Houston-based Enbridge Energy Partners LP plans to invest $1.75 billion and generate up to 528 construction jobs - much of it in Southeast Michigan - to install more than 250 miles of pipe and replace the line that ruptured in a 2010 oil spill.
Enbridge (NYSE: EEP), co-owned and managed by Calgary-based Enbridge Inc., applied earlier this month to the Michigan Public Service Commission for siting authority to install 50 miles of pipe to replace its Line 6B from Ortonville through Oakland and Macomb counties to Marysville in St. Clair County. Another 110 miles of pipe would be installed in parts of central and southwestern Michigan, allowing Enbridge to retire the existing Line 6B pipe from Griffith, Ind., to Sarnia, Ontario.
The company also has a separate application pending for a proposed Line 79, which will run through part of Washtenaw County and connect with other lines that deliver crude oil to the Marathon Petroleum Co. LP refinery in Detroit.
Enbridge hopes to begin construction in July and have all of the new Line 6B and Line 79 in place by September 2013.
Mark Sitek, vice president of major projects execution, estimates in the company's application documents that the Line 6B project will generate 528 construction jobs and $108 million in economic impact in 2013, and an indirect creation of up to 1,537 jobs through 2021.
Line 6B ruptured in July 2010 and spilled about 850,000 gallons of oil that seeped into Tallmadge Creek and on into the Kalamazoo River near Marshall, in Calhoun County. But Enbridge consultant and project representative Joseph Martucci said the replacement project is unrelated to the spill.
"What's always ongoing is the needs of shippers (Enbridge customers), which change with the market. Within these markets we are responding to the indications from shippers of greater oil demand and capacity at refineries," Martucci said. "It's less disruptive to the environment and less maintenance to do one major project to address it."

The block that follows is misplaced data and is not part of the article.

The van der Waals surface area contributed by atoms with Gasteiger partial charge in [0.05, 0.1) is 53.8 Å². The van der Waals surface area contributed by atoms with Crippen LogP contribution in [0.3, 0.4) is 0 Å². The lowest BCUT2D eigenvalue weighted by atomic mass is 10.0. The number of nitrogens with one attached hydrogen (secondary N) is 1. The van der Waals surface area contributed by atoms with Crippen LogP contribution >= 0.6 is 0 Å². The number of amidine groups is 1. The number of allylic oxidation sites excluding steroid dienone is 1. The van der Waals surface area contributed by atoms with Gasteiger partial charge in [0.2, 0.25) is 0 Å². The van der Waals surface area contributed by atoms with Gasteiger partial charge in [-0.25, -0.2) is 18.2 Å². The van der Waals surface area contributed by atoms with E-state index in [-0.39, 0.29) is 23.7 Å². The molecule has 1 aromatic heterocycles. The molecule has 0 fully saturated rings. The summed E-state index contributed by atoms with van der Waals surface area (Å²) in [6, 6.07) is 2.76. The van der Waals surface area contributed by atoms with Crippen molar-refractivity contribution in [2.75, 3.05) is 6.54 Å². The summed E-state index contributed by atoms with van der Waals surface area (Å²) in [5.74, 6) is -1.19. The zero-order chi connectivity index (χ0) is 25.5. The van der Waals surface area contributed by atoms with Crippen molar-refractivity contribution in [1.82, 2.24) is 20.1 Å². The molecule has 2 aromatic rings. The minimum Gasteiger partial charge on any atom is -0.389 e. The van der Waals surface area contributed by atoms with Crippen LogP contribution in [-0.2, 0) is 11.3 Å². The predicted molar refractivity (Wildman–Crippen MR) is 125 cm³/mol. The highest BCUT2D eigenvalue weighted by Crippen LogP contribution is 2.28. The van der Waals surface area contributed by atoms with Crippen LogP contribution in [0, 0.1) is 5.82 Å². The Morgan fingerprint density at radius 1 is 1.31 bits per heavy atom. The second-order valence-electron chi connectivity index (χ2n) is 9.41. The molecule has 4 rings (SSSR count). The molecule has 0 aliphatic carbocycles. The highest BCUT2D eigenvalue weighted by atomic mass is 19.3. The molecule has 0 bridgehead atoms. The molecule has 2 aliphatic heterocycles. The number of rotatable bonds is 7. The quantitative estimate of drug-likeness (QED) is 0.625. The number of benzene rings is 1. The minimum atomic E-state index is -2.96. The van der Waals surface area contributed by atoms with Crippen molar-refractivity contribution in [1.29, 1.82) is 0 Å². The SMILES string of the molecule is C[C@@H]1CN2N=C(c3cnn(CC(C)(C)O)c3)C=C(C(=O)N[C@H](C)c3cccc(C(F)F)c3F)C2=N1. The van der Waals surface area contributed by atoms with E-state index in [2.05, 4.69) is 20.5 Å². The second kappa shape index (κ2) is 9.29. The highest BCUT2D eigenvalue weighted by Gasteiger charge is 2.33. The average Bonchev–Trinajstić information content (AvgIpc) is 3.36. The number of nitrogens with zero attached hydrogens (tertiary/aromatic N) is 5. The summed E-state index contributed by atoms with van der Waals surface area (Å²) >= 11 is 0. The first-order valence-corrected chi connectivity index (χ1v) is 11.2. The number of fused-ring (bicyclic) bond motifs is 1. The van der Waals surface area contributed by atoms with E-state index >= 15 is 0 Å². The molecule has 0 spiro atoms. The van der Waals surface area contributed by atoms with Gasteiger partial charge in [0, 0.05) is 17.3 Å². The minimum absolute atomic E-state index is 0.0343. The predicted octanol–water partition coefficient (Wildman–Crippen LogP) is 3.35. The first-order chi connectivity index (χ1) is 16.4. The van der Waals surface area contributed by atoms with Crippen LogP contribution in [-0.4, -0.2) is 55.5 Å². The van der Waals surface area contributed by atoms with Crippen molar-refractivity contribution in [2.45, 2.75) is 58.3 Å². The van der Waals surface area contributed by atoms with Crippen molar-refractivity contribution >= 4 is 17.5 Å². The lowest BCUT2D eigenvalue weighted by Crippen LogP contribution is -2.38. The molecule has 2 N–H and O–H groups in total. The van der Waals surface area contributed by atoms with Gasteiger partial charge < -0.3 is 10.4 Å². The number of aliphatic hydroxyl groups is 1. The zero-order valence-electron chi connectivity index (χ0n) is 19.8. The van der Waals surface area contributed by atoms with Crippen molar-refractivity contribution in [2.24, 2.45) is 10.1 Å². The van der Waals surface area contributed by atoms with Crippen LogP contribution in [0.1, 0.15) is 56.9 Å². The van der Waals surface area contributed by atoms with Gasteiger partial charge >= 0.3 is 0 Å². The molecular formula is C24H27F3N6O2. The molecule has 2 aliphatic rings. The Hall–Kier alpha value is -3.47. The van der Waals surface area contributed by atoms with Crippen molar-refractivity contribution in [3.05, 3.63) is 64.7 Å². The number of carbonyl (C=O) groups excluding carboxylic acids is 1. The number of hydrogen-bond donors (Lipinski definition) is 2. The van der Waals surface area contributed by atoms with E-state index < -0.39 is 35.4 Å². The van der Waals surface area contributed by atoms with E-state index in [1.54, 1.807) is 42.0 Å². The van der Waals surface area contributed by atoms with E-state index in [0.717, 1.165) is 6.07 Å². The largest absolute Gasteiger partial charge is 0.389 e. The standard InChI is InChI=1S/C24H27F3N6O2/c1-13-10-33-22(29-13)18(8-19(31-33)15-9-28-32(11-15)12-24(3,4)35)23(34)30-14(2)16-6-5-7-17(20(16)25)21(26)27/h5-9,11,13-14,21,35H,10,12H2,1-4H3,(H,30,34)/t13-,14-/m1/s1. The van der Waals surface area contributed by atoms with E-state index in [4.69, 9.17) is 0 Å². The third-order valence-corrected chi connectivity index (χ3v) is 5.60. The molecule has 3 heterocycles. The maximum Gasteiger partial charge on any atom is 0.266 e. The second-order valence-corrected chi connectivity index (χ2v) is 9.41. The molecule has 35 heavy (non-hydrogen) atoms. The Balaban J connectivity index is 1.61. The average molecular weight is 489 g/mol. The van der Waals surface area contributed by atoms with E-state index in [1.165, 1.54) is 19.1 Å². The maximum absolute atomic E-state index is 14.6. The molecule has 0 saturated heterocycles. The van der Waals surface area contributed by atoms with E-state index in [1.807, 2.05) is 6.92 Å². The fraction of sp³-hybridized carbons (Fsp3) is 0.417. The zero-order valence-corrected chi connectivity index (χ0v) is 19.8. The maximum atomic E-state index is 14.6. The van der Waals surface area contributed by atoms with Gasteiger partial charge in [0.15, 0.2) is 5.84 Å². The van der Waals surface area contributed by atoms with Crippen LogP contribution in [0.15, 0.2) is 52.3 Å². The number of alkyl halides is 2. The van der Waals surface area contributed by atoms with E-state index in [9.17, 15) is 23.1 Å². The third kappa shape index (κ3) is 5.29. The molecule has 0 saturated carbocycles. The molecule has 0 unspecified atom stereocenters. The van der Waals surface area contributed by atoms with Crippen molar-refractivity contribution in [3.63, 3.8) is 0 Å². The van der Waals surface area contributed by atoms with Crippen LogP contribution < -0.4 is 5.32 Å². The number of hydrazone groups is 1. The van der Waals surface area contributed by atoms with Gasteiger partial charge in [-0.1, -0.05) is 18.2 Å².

Line 6B transports predominantly heavy crude oil from tar sands deposits in western Canada to eight refineries, including the Marathon facility in Detroit. Two other refineries are in Toledo, four in Ontario and one in Pennsylvania. Enbridge also delivers oil to various producers and market buyers of oil.
The new line will run along the existing 6B, and the company expects counties and local governments will reap at least $23 million in new tax revenue over a decade.
Enbridge has been operating the pipeline at 80 percent of the pre-spill pressure under a September 2010 corrective action order by the Pipeline and Hazardous Materials Safety Administration, an agency of the U.S. Department of Transportation.
That leads to a current transport capacity of 243,000 barrels per day. When the project is complete, it will be able to deliver more than 400,000 barrels of oil a day, Martucci said.
Copyright 2012 Crain Communications. All Rights Reserved.
(Originally published April 30, 2012, in Crain's Detroit Business.)